Every fortnight, the CSCA holds meetings with them, during which they all sing ‘bhajans’ (devotional songs). The women are also introduced to issues like the importance of proper sanitation and adequate nutrition and at times, materials such as soaps, socks, cardigans and blankets, bought from donations the CSCA receives, are distributed.

Thin and frail, Sikindra Devi, 61, has been with the Ganga Devi club at Mauli Jagran for the last 10 years and has made innumerable friends. Although she has many household responsibilities – she takes care of her two young granddaughters because her son is unemployed and her daughter-in-law goes out to work – Sikindra eagerly looks forward to her time out in the company of other club members.

As does Suhag Rani, a 60-year-old widow, who used to support herself by doing odd-jobs when she was younger. Suhag became a part of the Ganga Devi Club four years ago. She says, “Attending these meetings always makes me feel good. We learn so many things and meet so many people. Once, we even visited the Anandpur Sahib and Gurudwara Bhatta Sahib in Rupnagar district. It was a memorable experience for me.”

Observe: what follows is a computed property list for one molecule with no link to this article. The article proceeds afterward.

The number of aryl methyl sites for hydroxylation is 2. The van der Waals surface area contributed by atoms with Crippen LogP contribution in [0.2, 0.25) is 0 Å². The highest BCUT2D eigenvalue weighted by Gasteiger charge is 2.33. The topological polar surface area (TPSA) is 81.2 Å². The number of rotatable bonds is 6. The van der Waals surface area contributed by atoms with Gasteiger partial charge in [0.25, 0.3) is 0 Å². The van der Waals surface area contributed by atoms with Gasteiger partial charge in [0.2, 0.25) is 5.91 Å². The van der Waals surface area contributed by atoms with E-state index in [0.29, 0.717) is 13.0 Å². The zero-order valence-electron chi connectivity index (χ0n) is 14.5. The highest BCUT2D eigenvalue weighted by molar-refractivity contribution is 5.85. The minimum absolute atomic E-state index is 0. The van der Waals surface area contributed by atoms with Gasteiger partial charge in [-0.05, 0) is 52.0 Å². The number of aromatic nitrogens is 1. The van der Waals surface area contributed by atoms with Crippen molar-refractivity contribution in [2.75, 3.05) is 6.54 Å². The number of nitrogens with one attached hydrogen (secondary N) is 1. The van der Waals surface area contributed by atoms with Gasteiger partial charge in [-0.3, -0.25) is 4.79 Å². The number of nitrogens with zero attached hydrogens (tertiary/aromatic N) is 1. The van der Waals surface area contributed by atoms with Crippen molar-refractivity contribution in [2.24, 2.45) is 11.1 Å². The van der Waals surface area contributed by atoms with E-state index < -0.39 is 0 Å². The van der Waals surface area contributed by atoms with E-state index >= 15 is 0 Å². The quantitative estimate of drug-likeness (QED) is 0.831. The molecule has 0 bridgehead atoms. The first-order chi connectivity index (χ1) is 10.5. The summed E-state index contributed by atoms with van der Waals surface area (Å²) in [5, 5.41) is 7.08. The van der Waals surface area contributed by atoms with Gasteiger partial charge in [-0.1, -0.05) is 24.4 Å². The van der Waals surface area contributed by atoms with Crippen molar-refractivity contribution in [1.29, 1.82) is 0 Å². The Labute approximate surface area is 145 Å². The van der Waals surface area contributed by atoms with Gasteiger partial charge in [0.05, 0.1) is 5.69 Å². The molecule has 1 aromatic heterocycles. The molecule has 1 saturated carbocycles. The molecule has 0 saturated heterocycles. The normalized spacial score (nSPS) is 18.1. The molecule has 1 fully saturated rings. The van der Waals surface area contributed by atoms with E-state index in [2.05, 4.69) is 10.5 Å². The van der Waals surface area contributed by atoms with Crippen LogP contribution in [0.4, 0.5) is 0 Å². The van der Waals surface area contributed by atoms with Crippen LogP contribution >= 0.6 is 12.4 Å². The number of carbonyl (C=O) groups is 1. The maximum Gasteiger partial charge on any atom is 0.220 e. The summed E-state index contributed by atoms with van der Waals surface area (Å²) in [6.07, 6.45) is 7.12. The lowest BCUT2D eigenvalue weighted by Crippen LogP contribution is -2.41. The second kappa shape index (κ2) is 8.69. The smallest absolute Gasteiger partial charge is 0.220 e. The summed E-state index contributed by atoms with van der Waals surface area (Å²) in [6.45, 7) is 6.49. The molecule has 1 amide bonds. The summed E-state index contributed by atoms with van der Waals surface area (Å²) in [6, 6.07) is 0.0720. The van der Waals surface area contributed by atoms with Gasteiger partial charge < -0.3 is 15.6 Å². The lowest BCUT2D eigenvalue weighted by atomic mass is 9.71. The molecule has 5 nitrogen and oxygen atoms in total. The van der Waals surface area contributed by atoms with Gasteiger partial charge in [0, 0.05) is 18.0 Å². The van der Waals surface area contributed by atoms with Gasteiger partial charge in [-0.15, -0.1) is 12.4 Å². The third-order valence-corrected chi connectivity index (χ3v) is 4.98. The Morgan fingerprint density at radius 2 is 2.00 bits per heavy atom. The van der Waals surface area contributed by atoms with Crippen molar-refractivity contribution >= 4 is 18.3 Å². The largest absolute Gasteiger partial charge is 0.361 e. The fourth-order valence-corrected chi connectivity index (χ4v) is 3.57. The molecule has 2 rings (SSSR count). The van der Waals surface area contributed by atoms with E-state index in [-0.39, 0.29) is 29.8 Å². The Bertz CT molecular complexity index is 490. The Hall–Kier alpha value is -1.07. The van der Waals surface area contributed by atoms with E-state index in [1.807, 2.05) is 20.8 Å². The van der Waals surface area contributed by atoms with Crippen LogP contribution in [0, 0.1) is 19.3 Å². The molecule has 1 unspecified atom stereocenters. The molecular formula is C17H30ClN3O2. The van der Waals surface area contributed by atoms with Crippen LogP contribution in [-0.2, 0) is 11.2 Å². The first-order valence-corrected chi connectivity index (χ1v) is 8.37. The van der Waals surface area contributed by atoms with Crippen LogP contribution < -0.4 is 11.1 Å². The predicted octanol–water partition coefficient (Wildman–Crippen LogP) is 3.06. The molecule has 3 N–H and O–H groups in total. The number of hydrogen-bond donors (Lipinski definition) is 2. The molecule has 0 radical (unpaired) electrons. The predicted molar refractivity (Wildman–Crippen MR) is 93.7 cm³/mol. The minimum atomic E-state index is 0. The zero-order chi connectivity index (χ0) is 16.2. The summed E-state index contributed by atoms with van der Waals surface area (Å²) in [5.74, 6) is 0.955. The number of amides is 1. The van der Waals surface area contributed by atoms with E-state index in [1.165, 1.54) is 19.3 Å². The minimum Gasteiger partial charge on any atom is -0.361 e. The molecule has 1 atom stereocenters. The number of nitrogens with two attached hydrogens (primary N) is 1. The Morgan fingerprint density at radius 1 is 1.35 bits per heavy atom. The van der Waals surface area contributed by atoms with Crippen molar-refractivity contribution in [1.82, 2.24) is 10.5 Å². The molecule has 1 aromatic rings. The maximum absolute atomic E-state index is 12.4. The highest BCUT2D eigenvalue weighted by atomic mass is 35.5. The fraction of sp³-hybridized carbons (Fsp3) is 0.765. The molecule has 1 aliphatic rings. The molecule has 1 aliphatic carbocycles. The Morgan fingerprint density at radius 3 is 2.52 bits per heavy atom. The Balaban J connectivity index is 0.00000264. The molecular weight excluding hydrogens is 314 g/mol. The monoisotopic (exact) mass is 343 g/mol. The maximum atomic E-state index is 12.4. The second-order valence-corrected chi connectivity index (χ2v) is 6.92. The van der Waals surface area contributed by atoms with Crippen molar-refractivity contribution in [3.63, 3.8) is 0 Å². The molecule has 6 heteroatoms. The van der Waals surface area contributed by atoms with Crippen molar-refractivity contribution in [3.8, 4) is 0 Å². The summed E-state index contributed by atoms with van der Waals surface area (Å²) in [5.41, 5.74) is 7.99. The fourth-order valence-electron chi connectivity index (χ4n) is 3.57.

Of course, if women like Suhag Rani and Sikindra Devi are leading better lives today, those who are responsible for making it possible are only too happy to play their part. In fact, they are glad that post-retirement their time, energy and money is being put to some good use.